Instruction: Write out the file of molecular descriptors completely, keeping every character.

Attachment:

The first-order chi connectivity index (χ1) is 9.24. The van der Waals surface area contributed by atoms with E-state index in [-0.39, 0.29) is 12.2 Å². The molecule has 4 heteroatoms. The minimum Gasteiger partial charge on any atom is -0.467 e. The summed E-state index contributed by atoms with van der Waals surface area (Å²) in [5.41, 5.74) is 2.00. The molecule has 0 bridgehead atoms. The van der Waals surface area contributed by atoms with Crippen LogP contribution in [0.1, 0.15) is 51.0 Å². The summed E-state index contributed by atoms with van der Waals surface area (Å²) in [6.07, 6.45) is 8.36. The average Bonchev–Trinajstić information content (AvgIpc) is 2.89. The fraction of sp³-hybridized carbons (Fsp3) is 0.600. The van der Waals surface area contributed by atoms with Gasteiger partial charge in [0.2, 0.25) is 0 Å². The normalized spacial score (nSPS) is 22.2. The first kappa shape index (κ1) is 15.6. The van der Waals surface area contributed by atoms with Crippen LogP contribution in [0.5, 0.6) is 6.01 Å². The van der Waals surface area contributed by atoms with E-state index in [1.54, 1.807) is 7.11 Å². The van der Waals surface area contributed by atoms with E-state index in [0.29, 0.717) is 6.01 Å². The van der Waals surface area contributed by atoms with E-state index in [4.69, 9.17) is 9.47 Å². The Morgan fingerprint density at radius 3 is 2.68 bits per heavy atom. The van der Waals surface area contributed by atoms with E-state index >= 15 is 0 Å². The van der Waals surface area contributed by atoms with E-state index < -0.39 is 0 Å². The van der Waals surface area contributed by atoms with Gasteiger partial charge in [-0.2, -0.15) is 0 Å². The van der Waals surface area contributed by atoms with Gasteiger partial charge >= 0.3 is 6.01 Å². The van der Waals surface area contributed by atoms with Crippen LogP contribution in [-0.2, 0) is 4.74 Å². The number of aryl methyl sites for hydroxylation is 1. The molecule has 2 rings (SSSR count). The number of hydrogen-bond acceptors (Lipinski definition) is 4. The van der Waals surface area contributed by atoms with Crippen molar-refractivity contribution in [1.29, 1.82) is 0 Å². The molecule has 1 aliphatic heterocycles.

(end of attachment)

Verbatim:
The first-order chi connectivity index (χ1) is 9.24. The van der Waals surface area contributed by atoms with E-state index in [-0.39, 0.29) is 12.2 Å². The molecule has 4 heteroatoms. The minimum Gasteiger partial charge on any atom is -0.467 e. The summed E-state index contributed by atoms with van der Waals surface area (Å²) in [5.41, 5.74) is 2.00. The molecule has 0 bridgehead atoms. The van der Waals surface area contributed by atoms with Crippen LogP contribution in [0.1, 0.15) is 51.0 Å². The summed E-state index contributed by atoms with van der Waals surface area (Å²) in [6.07, 6.45) is 8.36. The average Bonchev–Trinajstić information content (AvgIpc) is 2.89. The fraction of sp³-hybridized carbons (Fsp3) is 0.600. The van der Waals surface area contributed by atoms with Gasteiger partial charge in [0.2, 0.25) is 0 Å². The normalized spacial score (nSPS) is 22.2. The first kappa shape index (κ1) is 15.6. The van der Waals surface area contributed by atoms with Crippen LogP contribution in [0.5, 0.6) is 6.01 Å². The van der Waals surface area contributed by atoms with E-state index in [1.54, 1.807) is 7.11 Å². The van der Waals surface area contributed by atoms with E-state index in [0.29, 0.717) is 6.01 Å². The van der Waals surface area contributed by atoms with E-state index in [4.69, 9.17) is 9.47 Å². The Morgan fingerprint density at radius 3 is 2.68 bits per heavy atom. The van der Waals surface area contributed by atoms with E-state index >= 15 is 0 Å². The van der Waals surface area contributed by atoms with E-state index < -0.39 is 0 Å². The van der Waals surface area contributed by atoms with Gasteiger partial charge in [-0.2, -0.15) is 0 Å². The van der Waals surface area contributed by atoms with Gasteiger partial charge >= 0.3 is 6.01 Å². The van der Waals surface area contributed by atoms with Crippen LogP contribution in [-0.2, 0) is 4.74 Å². The number of aryl methyl sites for hydroxylation is 1. The molecule has 2 rings (SSSR count). The number of hydrogen-bond acceptors (Lipinski definition) is 4. The van der Waals surface area contributed by atoms with Crippen molar-refractivity contribution in [1.29, 1.82) is 0 Å². The molecule has 1 aliphatic heterocycles.